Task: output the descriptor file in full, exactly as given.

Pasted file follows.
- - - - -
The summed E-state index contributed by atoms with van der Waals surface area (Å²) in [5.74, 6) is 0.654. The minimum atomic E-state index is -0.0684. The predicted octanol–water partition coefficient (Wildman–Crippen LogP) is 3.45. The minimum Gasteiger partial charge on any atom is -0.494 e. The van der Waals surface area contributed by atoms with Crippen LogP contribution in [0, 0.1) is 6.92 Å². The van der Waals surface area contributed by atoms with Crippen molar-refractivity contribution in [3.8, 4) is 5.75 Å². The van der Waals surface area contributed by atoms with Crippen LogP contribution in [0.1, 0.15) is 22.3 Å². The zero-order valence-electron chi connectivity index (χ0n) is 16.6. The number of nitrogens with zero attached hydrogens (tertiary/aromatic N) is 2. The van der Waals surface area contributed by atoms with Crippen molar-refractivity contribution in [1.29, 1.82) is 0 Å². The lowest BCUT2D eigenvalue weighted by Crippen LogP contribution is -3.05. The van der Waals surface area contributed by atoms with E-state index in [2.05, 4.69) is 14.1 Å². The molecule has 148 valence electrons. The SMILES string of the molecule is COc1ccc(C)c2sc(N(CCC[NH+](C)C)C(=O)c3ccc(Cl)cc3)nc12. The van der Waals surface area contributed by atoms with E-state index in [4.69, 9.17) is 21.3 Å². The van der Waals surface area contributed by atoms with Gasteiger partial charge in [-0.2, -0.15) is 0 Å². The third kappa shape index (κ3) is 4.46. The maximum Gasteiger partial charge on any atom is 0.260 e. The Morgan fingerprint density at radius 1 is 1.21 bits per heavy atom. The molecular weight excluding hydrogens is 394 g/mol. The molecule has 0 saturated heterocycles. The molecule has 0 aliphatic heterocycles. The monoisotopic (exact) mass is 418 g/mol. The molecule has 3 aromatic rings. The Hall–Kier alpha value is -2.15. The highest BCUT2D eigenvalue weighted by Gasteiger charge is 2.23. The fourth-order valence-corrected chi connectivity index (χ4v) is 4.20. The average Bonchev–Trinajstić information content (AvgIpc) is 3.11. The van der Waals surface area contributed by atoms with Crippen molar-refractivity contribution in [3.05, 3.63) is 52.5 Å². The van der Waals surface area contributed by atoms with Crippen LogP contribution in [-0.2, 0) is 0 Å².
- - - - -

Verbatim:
The summed E-state index contributed by atoms with van der Waals surface area (Å²) in [5.74, 6) is 0.654. The minimum atomic E-state index is -0.0684. The predicted octanol–water partition coefficient (Wildman–Crippen LogP) is 3.45. The minimum Gasteiger partial charge on any atom is -0.494 e. The van der Waals surface area contributed by atoms with Crippen LogP contribution in [0, 0.1) is 6.92 Å². The van der Waals surface area contributed by atoms with Crippen molar-refractivity contribution in [3.8, 4) is 5.75 Å². The van der Waals surface area contributed by atoms with Crippen LogP contribution in [0.1, 0.15) is 22.3 Å². The zero-order valence-electron chi connectivity index (χ0n) is 16.6. The number of nitrogens with zero attached hydrogens (tertiary/aromatic N) is 2. The van der Waals surface area contributed by atoms with Crippen molar-refractivity contribution in [1.29, 1.82) is 0 Å². The lowest BCUT2D eigenvalue weighted by Crippen LogP contribution is -3.05. The van der Waals surface area contributed by atoms with E-state index in [2.05, 4.69) is 14.1 Å². The molecule has 148 valence electrons. The SMILES string of the molecule is COc1ccc(C)c2sc(N(CCC[NH+](C)C)C(=O)c3ccc(Cl)cc3)nc12. The van der Waals surface area contributed by atoms with E-state index in [4.69, 9.17) is 21.3 Å². The van der Waals surface area contributed by atoms with Gasteiger partial charge in [-0.2, -0.15) is 0 Å². The third kappa shape index (κ3) is 4.46. The maximum Gasteiger partial charge on any atom is 0.260 e. The Morgan fingerprint density at radius 1 is 1.21 bits per heavy atom. The molecular weight excluding hydrogens is 394 g/mol. The molecule has 0 saturated heterocycles. The molecule has 0 aliphatic heterocycles. The monoisotopic (exact) mass is 418 g/mol. The molecule has 3 aromatic rings. The Hall–Kier alpha value is -2.15. The highest BCUT2D eigenvalue weighted by Gasteiger charge is 2.23. The fourth-order valence-corrected chi connectivity index (χ4v) is 4.20. The average Bonchev–Trinajstić information content (AvgIpc) is 3.11. The van der Waals surface area contributed by atoms with Crippen molar-refractivity contribution in [3.05, 3.63) is 52.5 Å². The van der Waals surface area contributed by atoms with Crippen LogP contribution in [-0.2, 0) is 0 Å².